A groundbreaking treaty between Russia and Kazakhstan came into effect on August 18. (Russian news agencies, August 14) Its aim is to stem the flow of outmigration of "Russian-speakers" from Kazakhstan by reassuring members of the country’s non-Kazakh population that they will be able to obtain Russian citizenship and residence rights quickly and easily if and when they so desire. The idea is to allay the fears of Kazakhstan’s large Russian-speaking population and persuade them not only not to leave Kazakhstan, but also not to rush to apply for Russian citizenship. Kazakhstan wants to keep its non-Kazakh population since many of them are skilled workers vital for the revitalization of the country’s economy. At the same time, however, Kazakhstan does not want large pockets of Russian citizens living on its territory.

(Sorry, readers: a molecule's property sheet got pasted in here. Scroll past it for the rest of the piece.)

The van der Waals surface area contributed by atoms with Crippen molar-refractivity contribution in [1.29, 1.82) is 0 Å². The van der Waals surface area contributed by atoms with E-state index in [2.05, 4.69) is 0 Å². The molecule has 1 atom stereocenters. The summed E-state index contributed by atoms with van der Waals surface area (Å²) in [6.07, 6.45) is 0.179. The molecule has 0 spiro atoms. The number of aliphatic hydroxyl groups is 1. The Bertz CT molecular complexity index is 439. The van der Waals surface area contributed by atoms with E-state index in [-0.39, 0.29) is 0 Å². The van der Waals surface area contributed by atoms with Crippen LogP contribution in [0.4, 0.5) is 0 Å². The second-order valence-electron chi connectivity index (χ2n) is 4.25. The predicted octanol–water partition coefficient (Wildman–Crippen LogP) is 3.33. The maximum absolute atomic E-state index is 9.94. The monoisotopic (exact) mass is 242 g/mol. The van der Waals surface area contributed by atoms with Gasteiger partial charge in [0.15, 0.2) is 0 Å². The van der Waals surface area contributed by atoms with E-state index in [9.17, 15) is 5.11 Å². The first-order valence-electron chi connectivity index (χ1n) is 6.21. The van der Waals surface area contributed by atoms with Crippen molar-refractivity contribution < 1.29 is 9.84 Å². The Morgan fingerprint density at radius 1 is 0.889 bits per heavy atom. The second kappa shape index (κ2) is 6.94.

The situation in Kazakhstan differs in this respect from that in neighboring Kyrgyzstan. Kyrgyzstan has signed a comparable treaty with Russia. But Kyrgyz president Askar Akaev has also bent over backwards to make the country’s Russian-speaking population feel at home. His efforts include a promise to amend the constitution to give the Russian language equal status with the Kyrgyz language, and a 1994 presidential decree making it a crime to discriminate against anyone on the grounds that he or she is unable to speak Kyrgyz. As a result of such measures, annual outmigration from Kyrgyzstan has declined steadily since peaking at 106,000 in 1993. Last year, it was only 18,000. (ORT, January 17)
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